More on BBC website:

England (Country)

Environment Agency LiDAR - open data

"From September 2015 all our LIDAR data will become Open Data and everyone will be able to use it for free."

Although primarily used for flood risk assessment, there will be lots of archaeology to see.

Bryn Celli Ddu (Chambered Cairn)

Prehistoric Anglesey tomb to be excavated for archaeology event

"Residents will get the chance to see the dig in action at the Neolithic Bryn Celli Ddu site during a fortnight-long event which ends with a Summer Solstice celebration.

An ancient tomb on Anglesey will be excavated this summer as part of a two-week long archeology event.

The Neolithic passage tomb of Bryn Celli Ddu is one of Wales’s best-known prehistoric monuments.

The fortnight-long event starts on June 9 and will culminate in a public open day and celebration of the Summer Solstice from June 19-22.

The excavation of the tomb will be led by the Welsh Government’s historic environment service Cadw and Manchester Metropolitan University.

It is hoped it will break new ground exploring the landscape’s ‘rock art’- a term used in archaeology to describe the human-made markings discovered in natural stone."

More at Daily Post:

Maen Penddu (Standing Stone / Menhir)

Maen Penddu defaced with Cross

GGAT have reported that someone has scratched a cross into the surface of Maen Penddu.

Not dissimilar from the cross on one of the stones at The Druid's Circle nearby. Seems there's still some people who think pagan monuments need to be "Christianised"


Devon archaeological dig reveals "exciting" prehistoric finds

Follow up to news story from October.

"A Stone age knife, a Bronze age arrow head and a Roman nail are just some of the surprises uncovered by a new archaeological dig in Devon.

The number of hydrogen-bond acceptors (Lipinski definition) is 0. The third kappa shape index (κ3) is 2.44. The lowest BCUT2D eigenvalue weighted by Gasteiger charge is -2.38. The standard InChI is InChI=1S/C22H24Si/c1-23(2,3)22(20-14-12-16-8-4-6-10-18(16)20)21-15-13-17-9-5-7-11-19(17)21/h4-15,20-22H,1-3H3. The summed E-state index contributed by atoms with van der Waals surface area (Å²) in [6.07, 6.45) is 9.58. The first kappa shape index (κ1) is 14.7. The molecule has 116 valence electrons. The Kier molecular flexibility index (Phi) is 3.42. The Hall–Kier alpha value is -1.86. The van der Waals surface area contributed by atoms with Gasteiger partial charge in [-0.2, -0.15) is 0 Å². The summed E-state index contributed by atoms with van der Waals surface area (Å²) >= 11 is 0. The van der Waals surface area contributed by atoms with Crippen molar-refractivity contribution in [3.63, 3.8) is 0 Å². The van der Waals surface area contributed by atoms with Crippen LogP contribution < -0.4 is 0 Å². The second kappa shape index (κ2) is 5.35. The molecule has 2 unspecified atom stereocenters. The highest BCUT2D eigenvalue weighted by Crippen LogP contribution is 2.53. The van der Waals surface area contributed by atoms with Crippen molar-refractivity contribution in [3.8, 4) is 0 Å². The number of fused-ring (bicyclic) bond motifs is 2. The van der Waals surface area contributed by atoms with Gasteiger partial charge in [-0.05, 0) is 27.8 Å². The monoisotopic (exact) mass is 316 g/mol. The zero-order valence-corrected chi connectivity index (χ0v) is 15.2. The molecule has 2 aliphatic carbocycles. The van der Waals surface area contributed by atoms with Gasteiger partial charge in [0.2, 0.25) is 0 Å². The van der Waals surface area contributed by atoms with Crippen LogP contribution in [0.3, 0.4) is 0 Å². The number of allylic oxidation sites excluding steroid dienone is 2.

The idyllic fields around Spriddlestone, near Plymstock, were first identified as a potential area of historical interest by amateur archaeologist Howard Jones.

But what began as an armchair project to find a prehistoric settlement – with Google Maps as his only tool – has now progressed into a two-week on-site exploratory dig."

Read more:

Highland (Mainland)

Bronze Age "bowman" found in Drumnadrochit cist

A bit more exciting than Nessie!

"DRUMNADROCHIT'S earliest-known resident, who lived around 4500 years ago, wore a stone guard on his wrist when using a bow and arrow and favoured geometric designs on his kitchenware.

Following the discovery last month of an early Bronze Age burial cist in the village, archaeologists have found shards of pottery and a wrist guard on the same site."

Continues here:
Showing 1-20 of 57 news posts. Most recent first | Next 20
"The fleeting hour of life of those who love the hills is quickly spent, but the hills are eternal. Always there will be the lonely ridge, the dancing beck, the silent forest; always there will be the exhilaration of the summits. These are for the seeking, and those who seek and find while there is still time will be blessed both in mind and body." Alfred Wainwright

"The movers move, the shakers shake, the winners write their history. But from high on the high hills, it all looks like nothing." Justin Sullivan